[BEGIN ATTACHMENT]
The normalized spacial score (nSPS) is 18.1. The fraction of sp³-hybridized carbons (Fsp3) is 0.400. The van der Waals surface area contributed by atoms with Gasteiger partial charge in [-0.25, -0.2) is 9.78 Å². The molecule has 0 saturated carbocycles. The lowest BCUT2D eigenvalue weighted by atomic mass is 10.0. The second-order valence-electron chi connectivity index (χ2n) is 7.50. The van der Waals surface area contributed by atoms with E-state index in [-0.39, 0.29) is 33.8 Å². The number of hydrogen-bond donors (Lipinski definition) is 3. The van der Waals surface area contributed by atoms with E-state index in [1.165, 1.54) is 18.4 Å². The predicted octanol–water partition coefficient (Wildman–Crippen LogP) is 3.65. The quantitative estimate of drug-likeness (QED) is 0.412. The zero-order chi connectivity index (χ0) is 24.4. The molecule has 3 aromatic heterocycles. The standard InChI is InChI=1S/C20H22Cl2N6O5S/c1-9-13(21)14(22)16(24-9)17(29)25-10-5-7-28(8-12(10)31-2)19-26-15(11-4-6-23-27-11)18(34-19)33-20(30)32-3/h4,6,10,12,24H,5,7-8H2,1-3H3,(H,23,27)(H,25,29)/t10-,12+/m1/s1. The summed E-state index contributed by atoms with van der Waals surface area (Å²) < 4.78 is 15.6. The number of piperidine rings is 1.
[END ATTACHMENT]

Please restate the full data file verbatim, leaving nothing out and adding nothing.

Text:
The normalized spacial score (nSPS) is 18.1. The fraction of sp³-hybridized carbons (Fsp3) is 0.400. The van der Waals surface area contributed by atoms with Gasteiger partial charge in [-0.25, -0.2) is 9.78 Å². The molecule has 0 saturated carbocycles. The lowest BCUT2D eigenvalue weighted by atomic mass is 10.0. The second-order valence-electron chi connectivity index (χ2n) is 7.50. The van der Waals surface area contributed by atoms with E-state index in [-0.39, 0.29) is 33.8 Å². The number of hydrogen-bond donors (Lipinski definition) is 3. The van der Waals surface area contributed by atoms with E-state index in [1.165, 1.54) is 18.4 Å². The predicted octanol–water partition coefficient (Wildman–Crippen LogP) is 3.65. The quantitative estimate of drug-likeness (QED) is 0.412. The zero-order chi connectivity index (χ0) is 24.4. The molecule has 3 aromatic heterocycles. The standard InChI is InChI=1S/C20H22Cl2N6O5S/c1-9-13(21)14(22)16(24-9)17(29)25-10-5-7-28(8-12(10)31-2)19-26-15(11-4-6-23-27-11)18(34-19)33-20(30)32-3/h4,6,10,12,24H,5,7-8H2,1-3H3,(H,23,27)(H,25,29)/t10-,12+/m1/s1. The summed E-state index contributed by atoms with van der Waals surface area (Å²) < 4.78 is 15.6. The number of piperidine rings is 1.